From Architecture, You and Me (1958) by Siegfried Giedion:
Léger rebuilt his country place in the Chevreuse Valley without an architect. He thought it would serve him for a long time.
Here he invited his friends. A table was pushed into the studio and spread in the midst of the paintings. One ate here with delight, with all the necessary reverence a good meal deserves, for Léger was a first-class cook. He was also, in contrast to many great men, a most excellent companion. Some female creature was always around the place, but he never paraded this before the world. For him the problems of his work rested on a completely different level.
And on his period in New York, 1942-1945:
His studio in New York was near Fifth Avenue on 40th Street. Skyscrapers overshadowed it. Fernand Léger was working then on his great series of 'Divers' which posed the problem of depicting with a simple black outline hovering, falling, interlocking and transparent figures in weightless space. As he often did, Léger superimposed wide bands of clear colours. I stood in the studio with Moholy-Nagy and asked, "Why have red and blue patches been laid over the lineal structure of the bathers?" I knew that this was related to the play of contrasts that Léger always emphasized, but Moholy-Nagy gave the answer: "Don't you see that Léger must get even with those things out there?" - and he pointed to the skyscrapers. Defense by creative reaction.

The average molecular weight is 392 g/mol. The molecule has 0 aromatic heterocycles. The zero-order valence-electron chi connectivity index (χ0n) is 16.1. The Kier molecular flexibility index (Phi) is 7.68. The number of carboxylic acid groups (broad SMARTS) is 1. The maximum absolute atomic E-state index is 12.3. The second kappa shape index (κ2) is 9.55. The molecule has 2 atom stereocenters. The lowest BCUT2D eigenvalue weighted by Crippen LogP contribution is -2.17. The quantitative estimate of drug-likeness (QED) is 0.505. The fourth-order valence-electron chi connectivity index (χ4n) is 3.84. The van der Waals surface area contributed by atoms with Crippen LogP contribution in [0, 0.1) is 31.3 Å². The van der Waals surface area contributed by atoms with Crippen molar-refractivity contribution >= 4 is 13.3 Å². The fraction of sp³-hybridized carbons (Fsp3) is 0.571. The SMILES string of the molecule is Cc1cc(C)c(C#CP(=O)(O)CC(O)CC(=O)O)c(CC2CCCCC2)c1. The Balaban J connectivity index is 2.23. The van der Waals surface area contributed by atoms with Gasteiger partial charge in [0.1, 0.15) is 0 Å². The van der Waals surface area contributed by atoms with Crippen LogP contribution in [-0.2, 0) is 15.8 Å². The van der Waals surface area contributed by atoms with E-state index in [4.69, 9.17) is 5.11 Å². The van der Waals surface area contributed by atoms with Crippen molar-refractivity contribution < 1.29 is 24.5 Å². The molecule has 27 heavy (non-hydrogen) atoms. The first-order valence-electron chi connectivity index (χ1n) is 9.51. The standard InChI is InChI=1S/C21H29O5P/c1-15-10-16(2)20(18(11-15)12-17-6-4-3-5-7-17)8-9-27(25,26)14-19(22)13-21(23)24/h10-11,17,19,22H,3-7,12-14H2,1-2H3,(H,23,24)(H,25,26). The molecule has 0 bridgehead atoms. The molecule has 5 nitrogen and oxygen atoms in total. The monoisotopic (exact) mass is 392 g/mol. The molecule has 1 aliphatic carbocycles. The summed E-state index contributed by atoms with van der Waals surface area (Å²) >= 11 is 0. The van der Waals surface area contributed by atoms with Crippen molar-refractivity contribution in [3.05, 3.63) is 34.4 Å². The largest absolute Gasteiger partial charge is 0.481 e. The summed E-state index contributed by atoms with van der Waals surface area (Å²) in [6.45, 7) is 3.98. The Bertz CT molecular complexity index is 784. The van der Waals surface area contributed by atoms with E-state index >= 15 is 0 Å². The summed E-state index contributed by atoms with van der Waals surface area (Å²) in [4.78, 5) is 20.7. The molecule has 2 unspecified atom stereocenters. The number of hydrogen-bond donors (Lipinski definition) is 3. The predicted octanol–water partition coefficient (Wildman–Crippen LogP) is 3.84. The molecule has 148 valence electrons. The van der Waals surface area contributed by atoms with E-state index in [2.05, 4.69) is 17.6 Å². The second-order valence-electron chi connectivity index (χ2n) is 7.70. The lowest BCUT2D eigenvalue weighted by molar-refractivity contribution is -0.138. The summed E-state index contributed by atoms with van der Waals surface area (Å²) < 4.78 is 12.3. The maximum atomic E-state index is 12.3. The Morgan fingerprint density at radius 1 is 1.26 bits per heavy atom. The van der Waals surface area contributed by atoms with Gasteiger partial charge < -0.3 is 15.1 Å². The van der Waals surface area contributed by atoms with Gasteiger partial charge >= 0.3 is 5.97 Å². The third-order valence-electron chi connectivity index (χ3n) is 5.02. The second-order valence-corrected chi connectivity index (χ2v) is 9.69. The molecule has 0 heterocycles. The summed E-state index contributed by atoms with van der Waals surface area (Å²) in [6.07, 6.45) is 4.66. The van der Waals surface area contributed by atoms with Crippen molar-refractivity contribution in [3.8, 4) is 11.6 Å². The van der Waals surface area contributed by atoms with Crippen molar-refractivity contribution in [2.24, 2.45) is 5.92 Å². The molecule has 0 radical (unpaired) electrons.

(via Rob Annable, thanks!)
See also: 'Nine points on monumentality' (Sert, Léger and Giedion, 1943)
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